2. Regular Inspection and Maintenance: Implementing a proactive maintenance program that includes regular inspections can help identify signs of spring relaxation early on. This allows for prompt repairs or replacements, preventing further damage or failures. Regularly inspect springs for signs of fatigue, deformation, or loss of tension.
  3. Controlled Temperature Environments: Avoiding extreme temperature conditions can help minimize the relaxation rate of springs. Maintaining a controlled environment within the recommended temperature range can significantly extend their lifespan. Consider insulation, ventilation, or temperature control measures to prevent excessive heat exposure.
  4. Load Monitoring: Monitoring the load or stress levels on springs and ensuring they operate within their designed limits can reduce the risk of relaxation. Overloading or subjecting springs to excessive stress can accelerate relaxation and shorten their lifespan. Implement load monitoring systems or guidelines to prevent excessive stress on springs.


In conclusion, spring relaxation is a natural process that occurs over time due to various factors such as material stress, high temperatures, creep, and fatigue. The relaxation of springs can have significant implications for different applications, affecting their performance and safety. By understanding the causes and impacts of spring relaxation, as well as implementing preventive measures, we can prolong the lifespan of springs and ensure the optimal functioning of the systems they are part of. Regular inspection, maintenance, and material selection are key in mitigating the effects of spring relaxation and maintaining their desired functionality.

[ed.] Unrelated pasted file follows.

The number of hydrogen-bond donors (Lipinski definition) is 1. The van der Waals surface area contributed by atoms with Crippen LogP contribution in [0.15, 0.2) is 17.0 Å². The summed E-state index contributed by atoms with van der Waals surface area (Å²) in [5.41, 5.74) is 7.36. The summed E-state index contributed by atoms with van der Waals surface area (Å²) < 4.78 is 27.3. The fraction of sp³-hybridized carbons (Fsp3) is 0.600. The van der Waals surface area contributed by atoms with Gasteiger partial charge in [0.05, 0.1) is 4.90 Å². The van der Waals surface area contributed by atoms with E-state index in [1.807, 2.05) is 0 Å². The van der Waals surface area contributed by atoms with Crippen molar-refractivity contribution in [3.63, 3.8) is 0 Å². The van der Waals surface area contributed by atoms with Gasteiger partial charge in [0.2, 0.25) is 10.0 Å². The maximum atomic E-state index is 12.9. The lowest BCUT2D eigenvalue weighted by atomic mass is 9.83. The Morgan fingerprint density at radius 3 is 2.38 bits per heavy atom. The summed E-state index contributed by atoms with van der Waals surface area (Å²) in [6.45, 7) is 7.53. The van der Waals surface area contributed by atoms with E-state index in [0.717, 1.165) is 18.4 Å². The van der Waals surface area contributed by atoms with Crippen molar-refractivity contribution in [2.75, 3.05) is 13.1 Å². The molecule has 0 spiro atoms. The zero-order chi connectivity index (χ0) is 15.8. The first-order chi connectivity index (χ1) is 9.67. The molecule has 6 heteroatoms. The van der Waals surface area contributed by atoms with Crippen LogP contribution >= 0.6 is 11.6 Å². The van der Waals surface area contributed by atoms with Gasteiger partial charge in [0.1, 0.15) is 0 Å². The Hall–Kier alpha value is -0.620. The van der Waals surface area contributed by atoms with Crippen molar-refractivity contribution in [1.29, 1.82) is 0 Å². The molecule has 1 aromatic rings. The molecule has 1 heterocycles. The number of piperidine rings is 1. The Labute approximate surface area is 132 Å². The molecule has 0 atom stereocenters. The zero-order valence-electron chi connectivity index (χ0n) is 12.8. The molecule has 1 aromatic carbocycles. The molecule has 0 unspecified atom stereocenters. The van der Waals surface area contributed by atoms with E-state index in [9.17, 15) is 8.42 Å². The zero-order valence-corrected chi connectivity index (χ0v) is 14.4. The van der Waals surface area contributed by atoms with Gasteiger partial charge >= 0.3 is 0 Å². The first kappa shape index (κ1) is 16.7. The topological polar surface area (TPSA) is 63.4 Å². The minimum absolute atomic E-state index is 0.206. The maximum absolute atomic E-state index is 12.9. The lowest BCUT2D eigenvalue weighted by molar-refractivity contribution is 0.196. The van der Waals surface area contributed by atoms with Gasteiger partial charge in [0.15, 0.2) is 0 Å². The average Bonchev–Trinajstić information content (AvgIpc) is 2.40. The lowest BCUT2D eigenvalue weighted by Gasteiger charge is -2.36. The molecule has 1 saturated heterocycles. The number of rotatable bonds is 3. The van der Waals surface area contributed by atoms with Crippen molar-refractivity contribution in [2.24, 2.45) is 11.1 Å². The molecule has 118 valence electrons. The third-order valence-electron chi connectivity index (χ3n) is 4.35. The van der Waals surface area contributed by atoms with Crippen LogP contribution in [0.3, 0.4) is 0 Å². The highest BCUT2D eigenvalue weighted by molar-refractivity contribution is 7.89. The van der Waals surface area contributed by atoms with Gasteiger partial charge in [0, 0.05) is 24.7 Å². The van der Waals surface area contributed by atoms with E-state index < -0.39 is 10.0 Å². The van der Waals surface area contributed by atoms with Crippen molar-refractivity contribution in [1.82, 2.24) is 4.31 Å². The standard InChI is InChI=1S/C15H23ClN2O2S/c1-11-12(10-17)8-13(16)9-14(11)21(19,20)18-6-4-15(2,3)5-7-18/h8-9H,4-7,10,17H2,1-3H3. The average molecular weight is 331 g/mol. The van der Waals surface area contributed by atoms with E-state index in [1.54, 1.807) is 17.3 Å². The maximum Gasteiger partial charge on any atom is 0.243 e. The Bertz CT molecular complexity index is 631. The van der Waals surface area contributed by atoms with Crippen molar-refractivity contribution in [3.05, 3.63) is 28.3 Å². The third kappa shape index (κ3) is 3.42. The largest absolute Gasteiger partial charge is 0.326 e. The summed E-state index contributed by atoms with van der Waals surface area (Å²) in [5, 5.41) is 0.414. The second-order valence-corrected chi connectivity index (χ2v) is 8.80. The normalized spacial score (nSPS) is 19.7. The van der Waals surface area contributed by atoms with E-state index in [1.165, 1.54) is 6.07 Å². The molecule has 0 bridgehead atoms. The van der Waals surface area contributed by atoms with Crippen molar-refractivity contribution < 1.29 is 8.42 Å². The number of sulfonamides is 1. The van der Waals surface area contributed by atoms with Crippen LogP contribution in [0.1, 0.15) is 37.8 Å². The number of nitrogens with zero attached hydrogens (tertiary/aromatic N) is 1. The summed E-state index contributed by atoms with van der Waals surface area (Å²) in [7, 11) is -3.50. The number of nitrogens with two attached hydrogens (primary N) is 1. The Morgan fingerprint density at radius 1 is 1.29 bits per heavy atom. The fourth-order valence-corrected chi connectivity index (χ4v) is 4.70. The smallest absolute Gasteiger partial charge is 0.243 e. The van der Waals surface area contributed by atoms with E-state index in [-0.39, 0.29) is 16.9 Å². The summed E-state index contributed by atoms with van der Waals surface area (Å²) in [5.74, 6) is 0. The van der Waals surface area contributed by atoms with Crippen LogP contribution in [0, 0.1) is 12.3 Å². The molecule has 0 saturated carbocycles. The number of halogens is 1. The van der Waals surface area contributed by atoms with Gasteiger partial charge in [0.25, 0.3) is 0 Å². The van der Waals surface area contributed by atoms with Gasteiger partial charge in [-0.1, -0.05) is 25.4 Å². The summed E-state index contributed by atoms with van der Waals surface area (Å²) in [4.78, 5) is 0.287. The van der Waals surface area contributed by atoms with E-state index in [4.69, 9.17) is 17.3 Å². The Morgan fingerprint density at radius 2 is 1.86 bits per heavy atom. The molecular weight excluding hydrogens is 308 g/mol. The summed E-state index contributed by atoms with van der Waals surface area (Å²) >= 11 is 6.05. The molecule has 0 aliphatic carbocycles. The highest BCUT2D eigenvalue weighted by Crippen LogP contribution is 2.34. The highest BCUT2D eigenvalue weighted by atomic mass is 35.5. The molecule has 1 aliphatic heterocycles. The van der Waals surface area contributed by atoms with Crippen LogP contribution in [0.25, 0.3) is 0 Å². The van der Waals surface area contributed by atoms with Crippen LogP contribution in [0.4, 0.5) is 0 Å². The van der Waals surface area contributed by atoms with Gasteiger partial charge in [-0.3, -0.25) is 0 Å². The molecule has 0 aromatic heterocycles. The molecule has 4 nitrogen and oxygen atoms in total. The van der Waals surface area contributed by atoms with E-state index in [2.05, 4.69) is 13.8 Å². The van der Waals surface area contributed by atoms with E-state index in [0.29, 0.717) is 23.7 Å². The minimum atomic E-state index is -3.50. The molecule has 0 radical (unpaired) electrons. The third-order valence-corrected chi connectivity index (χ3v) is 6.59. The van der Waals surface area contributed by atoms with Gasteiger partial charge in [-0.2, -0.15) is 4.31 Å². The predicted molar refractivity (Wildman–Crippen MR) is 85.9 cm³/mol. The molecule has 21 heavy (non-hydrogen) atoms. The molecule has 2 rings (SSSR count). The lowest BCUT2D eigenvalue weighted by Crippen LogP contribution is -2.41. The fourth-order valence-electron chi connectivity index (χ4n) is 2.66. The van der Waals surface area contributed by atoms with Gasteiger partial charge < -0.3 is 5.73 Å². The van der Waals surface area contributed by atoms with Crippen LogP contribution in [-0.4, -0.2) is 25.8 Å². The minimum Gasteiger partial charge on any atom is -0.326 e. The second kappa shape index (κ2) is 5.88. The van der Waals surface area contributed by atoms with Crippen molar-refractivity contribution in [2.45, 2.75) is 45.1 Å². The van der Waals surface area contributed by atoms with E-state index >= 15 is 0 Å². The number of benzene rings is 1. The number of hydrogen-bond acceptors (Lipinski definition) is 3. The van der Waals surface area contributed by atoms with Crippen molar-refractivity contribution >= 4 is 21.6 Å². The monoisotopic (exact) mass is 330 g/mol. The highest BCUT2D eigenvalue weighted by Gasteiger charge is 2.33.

1. What is spring relaxation?

Spring relaxation, also known as spring creep or spring sag, refers to the gradual loss of tension or force that a spring exerts over time.

2. What are the factors contributing to spring relaxation?

The factors contributing to spring relaxation include material stress, high temperatures, creep, and fatigue.

3. What are the impacts of spring relaxation?

The relaxation of springs can have adverse effects on various applications, such as automotive suspension, mattresses, door latches, and mechanical systems. It can affect performance, safety, and overall functionality.

4. How can spring relaxation be prevented and mitigated?

Spring relaxation can be prevented and mitigated by selecting the right material for the spring, implementing regular inspection and maintenance, maintaining controlled temperature environments, and monitoring the load or stress levels on springs.